Coventor will offer expertise and tools to support MIT’s role in AIM Photonics
CARY, NC– November 15, 2016 – Coventor, a leading supplier of semiconductor process development tools, today announced that it will collaborate with the Massachusetts Institute of Technology (“MIT”) on silicon photonics process modeling. MIT is a key player in the AIM Photonics program, a federally funded, public-private partnership established to advance domestic capabilities in integrated photonic technology and strengthen high-tech U.S.-based manufacturing. Coventor will provide its SEMulator3D® process modeling platform to model the effect of process variation in the development of photonic integrated components. Integration of photonics with conventional CMOS technology is needed for next-generation scientific, industrial and consumer applications ranging from data communications to metrology to aerospace applications.
“Silicon photonics is an emerging field that has the potential to revolutionize both the photonics and electronics industries as we know them today,” said David Fried, Chief Technical Officer at Coventor. “The advantages of using light to transmit information are clear but also bring significant complications, especially around integrating photonics into semiconductor electronics. This is the challenge that Coventor will help MIT address. Our close collaboration with MIT and other leaders in this important area will help guide our vision as we advance our process modeling platform to support the design and manufacturing of emerging silicon photonic devices.”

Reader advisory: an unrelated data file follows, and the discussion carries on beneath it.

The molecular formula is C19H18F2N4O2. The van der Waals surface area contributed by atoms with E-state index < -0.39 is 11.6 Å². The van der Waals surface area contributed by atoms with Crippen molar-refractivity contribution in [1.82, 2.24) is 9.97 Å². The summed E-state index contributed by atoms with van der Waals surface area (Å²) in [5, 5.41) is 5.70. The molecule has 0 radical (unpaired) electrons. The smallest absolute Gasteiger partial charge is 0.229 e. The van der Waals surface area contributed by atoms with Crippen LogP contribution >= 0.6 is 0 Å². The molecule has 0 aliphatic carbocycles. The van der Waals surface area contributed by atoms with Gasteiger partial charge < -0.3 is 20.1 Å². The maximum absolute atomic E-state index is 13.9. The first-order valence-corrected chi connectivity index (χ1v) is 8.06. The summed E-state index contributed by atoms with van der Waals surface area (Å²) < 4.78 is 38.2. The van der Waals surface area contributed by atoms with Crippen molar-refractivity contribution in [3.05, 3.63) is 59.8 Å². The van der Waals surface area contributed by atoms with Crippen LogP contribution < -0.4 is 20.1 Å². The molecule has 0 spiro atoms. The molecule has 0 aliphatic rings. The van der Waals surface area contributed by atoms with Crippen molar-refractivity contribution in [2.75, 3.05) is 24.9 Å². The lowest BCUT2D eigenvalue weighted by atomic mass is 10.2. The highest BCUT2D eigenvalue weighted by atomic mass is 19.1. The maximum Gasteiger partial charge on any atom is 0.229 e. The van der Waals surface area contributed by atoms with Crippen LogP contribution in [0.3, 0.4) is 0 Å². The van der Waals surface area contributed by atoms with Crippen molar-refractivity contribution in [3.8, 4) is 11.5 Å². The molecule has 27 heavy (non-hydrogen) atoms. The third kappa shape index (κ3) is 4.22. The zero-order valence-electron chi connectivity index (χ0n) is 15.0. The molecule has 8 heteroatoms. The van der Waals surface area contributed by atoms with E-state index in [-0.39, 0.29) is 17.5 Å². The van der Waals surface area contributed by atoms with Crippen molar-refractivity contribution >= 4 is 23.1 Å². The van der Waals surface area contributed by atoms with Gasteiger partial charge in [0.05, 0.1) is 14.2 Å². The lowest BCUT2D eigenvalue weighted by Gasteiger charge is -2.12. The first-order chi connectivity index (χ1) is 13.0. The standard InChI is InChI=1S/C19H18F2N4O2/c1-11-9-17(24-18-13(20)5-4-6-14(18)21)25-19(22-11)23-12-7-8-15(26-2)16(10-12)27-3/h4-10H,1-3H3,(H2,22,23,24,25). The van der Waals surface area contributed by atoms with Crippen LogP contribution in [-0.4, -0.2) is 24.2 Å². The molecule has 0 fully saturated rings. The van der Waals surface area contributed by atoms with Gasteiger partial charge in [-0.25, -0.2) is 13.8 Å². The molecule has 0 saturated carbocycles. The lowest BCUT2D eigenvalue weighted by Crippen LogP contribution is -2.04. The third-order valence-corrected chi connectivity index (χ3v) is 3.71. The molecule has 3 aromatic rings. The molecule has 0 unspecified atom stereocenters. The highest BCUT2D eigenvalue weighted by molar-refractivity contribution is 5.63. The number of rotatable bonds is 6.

The proliferation of computers, mobile devices, smart technology and the Internet of Things, has placed a strain on existing electronics and telecommunications systems. To satisfy increasing capacity and performance requirements, optics and photonics are needed. Photonics enables faster data transfer but has fundamental elements incompatible with electronics. Fiber optics use photons to transmit data and are produced on indium phosphide wafers while electronic circuits use electrons to communicate and are produced on silicon wafers.
“To realize the advantages of photonics, we must be able to more deeply integrate this photonic technology with CMOS technology. Coventor’s technical expertise in predicting the manufacturability of advanced technologies is outstanding. Our joint collaboration with Coventor will help us develop new design methods for achieving high yield and high performance in integrated photonic applications,” said Professor Duane Boning of MIT.
Coventor, Inc. is the market leader in automated design solutions for developing semiconductor process technology, as well as micro-electromechanical systems (MEMS). Coventor serves a worldwide customer base of integrated device manufacturers, memory suppliers, fabless design houses, independent foundries, and R&D organizations. Its SEMulator3D modeling and analysis platform is used for fast and accurate ‘virtual fabrication’ of advanced manufacturing processes, allowing engineers to understand manufacturing effects early in the development process and reduce time-consuming and costly silicon learning cycles. Its MEMS design solutions are used to develop MEMS-based products for automotive, aerospace, industrial, defense, and consumer electronics applications, including smart phones, tablets, and gaming systems. The company is headquartered in Cary, North Carolina and has offices in California’s Silicon Valley; Waltham, Massachusetts; and Paris, France. More information is available at http://www.coventor.com.
Coventor and SEMulator3D are registered trademarks of Coventor, Inc. All other trademarks are the property of their respective owners
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